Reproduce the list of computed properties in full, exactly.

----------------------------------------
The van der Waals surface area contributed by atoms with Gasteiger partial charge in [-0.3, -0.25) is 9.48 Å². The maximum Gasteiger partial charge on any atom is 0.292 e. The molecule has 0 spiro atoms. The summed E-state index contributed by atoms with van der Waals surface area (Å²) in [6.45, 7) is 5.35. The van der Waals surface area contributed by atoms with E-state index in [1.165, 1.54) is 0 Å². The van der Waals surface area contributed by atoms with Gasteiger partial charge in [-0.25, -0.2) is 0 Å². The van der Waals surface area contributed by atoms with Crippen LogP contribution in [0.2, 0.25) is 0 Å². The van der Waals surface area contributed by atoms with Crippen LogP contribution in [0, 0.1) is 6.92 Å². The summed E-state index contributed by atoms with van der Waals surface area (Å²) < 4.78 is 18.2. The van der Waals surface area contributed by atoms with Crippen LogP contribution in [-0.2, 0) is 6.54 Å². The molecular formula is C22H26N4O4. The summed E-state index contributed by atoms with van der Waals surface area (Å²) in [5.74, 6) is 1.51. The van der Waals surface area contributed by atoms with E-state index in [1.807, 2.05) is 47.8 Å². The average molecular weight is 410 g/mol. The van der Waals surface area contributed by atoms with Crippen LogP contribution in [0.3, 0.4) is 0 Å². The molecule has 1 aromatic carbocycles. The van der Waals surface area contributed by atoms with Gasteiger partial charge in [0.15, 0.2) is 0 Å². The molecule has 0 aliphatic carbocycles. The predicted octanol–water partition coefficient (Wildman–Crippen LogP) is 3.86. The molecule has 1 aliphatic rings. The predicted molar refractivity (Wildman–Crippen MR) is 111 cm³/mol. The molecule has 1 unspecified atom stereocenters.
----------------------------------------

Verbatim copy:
The van der Waals surface area contributed by atoms with Gasteiger partial charge in [-0.3, -0.25) is 9.48 Å². The maximum Gasteiger partial charge on any atom is 0.292 e. The molecule has 0 spiro atoms. The summed E-state index contributed by atoms with van der Waals surface area (Å²) in [6.45, 7) is 5.35. The van der Waals surface area contributed by atoms with E-state index in [1.165, 1.54) is 0 Å². The van der Waals surface area contributed by atoms with Gasteiger partial charge in [-0.25, -0.2) is 0 Å². The van der Waals surface area contributed by atoms with Crippen LogP contribution in [0.2, 0.25) is 0 Å². The van der Waals surface area contributed by atoms with Crippen LogP contribution in [0, 0.1) is 6.92 Å². The summed E-state index contributed by atoms with van der Waals surface area (Å²) < 4.78 is 18.2. The van der Waals surface area contributed by atoms with Crippen LogP contribution in [-0.2, 0) is 6.54 Å². The molecular formula is C22H26N4O4. The summed E-state index contributed by atoms with van der Waals surface area (Å²) in [5.74, 6) is 1.51. The van der Waals surface area contributed by atoms with E-state index in [1.807, 2.05) is 47.8 Å². The average molecular weight is 410 g/mol. The van der Waals surface area contributed by atoms with Crippen LogP contribution in [0.3, 0.4) is 0 Å². The molecule has 1 aromatic carbocycles. The van der Waals surface area contributed by atoms with Gasteiger partial charge in [0.15, 0.2) is 0 Å². The molecule has 0 aliphatic carbocycles. The predicted octanol–water partition coefficient (Wildman–Crippen LogP) is 3.86. The molecule has 1 aliphatic rings. The predicted molar refractivity (Wildman–Crippen MR) is 111 cm³/mol. The molecule has 1 unspecified atom stereocenters.